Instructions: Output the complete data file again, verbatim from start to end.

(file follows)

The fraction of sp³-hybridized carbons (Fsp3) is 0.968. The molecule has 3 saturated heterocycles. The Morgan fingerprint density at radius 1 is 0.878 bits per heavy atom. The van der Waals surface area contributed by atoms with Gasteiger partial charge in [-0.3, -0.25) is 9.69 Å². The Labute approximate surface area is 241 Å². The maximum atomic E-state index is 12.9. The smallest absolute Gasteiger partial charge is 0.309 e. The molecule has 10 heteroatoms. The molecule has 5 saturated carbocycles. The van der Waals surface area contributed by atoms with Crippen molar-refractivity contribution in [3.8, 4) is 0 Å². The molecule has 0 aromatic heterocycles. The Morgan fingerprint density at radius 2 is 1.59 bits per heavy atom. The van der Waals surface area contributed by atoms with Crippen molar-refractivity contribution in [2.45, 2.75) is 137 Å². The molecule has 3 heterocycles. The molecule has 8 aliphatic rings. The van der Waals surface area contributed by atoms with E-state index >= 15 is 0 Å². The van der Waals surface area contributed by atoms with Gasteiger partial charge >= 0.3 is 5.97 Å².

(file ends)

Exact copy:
The fraction of sp³-hybridized carbons (Fsp3) is 0.968. The molecule has 3 saturated heterocycles. The Morgan fingerprint density at radius 1 is 0.878 bits per heavy atom. The van der Waals surface area contributed by atoms with Gasteiger partial charge in [-0.3, -0.25) is 9.69 Å². The Labute approximate surface area is 241 Å². The maximum atomic E-state index is 12.9. The smallest absolute Gasteiger partial charge is 0.309 e. The molecule has 10 heteroatoms. The molecule has 5 saturated carbocycles. The van der Waals surface area contributed by atoms with Crippen molar-refractivity contribution in [3.8, 4) is 0 Å². The molecule has 0 aromatic heterocycles. The Morgan fingerprint density at radius 2 is 1.59 bits per heavy atom. The van der Waals surface area contributed by atoms with Crippen molar-refractivity contribution in [2.45, 2.75) is 137 Å². The molecule has 3 heterocycles. The molecule has 8 aliphatic rings. The van der Waals surface area contributed by atoms with E-state index >= 15 is 0 Å². The van der Waals surface area contributed by atoms with Gasteiger partial charge >= 0.3 is 5.97 Å².